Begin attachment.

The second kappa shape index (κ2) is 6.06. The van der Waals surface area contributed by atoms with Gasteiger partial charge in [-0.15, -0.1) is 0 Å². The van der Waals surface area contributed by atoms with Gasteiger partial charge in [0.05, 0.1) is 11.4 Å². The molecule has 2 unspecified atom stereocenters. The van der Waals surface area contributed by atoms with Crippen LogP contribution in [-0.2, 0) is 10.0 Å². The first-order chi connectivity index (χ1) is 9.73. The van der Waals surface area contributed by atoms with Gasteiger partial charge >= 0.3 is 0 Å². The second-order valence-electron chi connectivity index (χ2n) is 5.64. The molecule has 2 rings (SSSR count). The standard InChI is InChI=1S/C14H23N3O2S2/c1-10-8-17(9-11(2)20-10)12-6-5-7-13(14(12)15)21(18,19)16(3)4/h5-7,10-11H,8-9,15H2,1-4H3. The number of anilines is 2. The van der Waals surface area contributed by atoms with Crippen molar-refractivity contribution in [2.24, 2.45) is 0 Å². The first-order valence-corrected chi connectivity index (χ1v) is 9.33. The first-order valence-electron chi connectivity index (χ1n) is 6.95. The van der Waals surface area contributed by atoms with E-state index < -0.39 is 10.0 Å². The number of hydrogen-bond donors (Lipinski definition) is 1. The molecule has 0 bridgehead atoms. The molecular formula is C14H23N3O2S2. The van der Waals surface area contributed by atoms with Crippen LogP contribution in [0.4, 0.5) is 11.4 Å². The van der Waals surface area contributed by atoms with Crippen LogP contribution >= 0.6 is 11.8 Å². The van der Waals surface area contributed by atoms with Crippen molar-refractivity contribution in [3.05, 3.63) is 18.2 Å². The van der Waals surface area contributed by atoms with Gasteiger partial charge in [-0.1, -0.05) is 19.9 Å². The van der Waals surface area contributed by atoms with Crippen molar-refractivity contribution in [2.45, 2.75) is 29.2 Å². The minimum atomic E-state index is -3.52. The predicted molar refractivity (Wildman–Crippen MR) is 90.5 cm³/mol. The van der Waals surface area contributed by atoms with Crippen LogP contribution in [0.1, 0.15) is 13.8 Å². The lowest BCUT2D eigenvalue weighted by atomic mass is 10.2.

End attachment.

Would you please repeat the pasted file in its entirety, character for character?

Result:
The second kappa shape index (κ2) is 6.06. The van der Waals surface area contributed by atoms with Gasteiger partial charge in [-0.15, -0.1) is 0 Å². The van der Waals surface area contributed by atoms with Gasteiger partial charge in [0.05, 0.1) is 11.4 Å². The molecule has 2 unspecified atom stereocenters. The van der Waals surface area contributed by atoms with Crippen LogP contribution in [-0.2, 0) is 10.0 Å². The first-order chi connectivity index (χ1) is 9.73. The van der Waals surface area contributed by atoms with Gasteiger partial charge >= 0.3 is 0 Å². The second-order valence-electron chi connectivity index (χ2n) is 5.64. The molecule has 2 rings (SSSR count). The standard InChI is InChI=1S/C14H23N3O2S2/c1-10-8-17(9-11(2)20-10)12-6-5-7-13(14(12)15)21(18,19)16(3)4/h5-7,10-11H,8-9,15H2,1-4H3. The number of anilines is 2. The van der Waals surface area contributed by atoms with Crippen molar-refractivity contribution in [2.24, 2.45) is 0 Å². The first-order valence-corrected chi connectivity index (χ1v) is 9.33. The first-order valence-electron chi connectivity index (χ1n) is 6.95. The van der Waals surface area contributed by atoms with E-state index < -0.39 is 10.0 Å². The number of hydrogen-bond donors (Lipinski definition) is 1. The molecule has 0 bridgehead atoms. The molecular formula is C14H23N3O2S2. The van der Waals surface area contributed by atoms with Crippen LogP contribution in [0.4, 0.5) is 11.4 Å². The van der Waals surface area contributed by atoms with Crippen LogP contribution >= 0.6 is 11.8 Å². The van der Waals surface area contributed by atoms with Crippen molar-refractivity contribution in [3.05, 3.63) is 18.2 Å². The van der Waals surface area contributed by atoms with Gasteiger partial charge in [-0.1, -0.05) is 19.9 Å². The van der Waals surface area contributed by atoms with Crippen molar-refractivity contribution in [2.45, 2.75) is 29.2 Å². The minimum atomic E-state index is -3.52. The predicted molar refractivity (Wildman–Crippen MR) is 90.5 cm³/mol. The van der Waals surface area contributed by atoms with Crippen LogP contribution in [0.1, 0.15) is 13.8 Å². The lowest BCUT2D eigenvalue weighted by atomic mass is 10.2.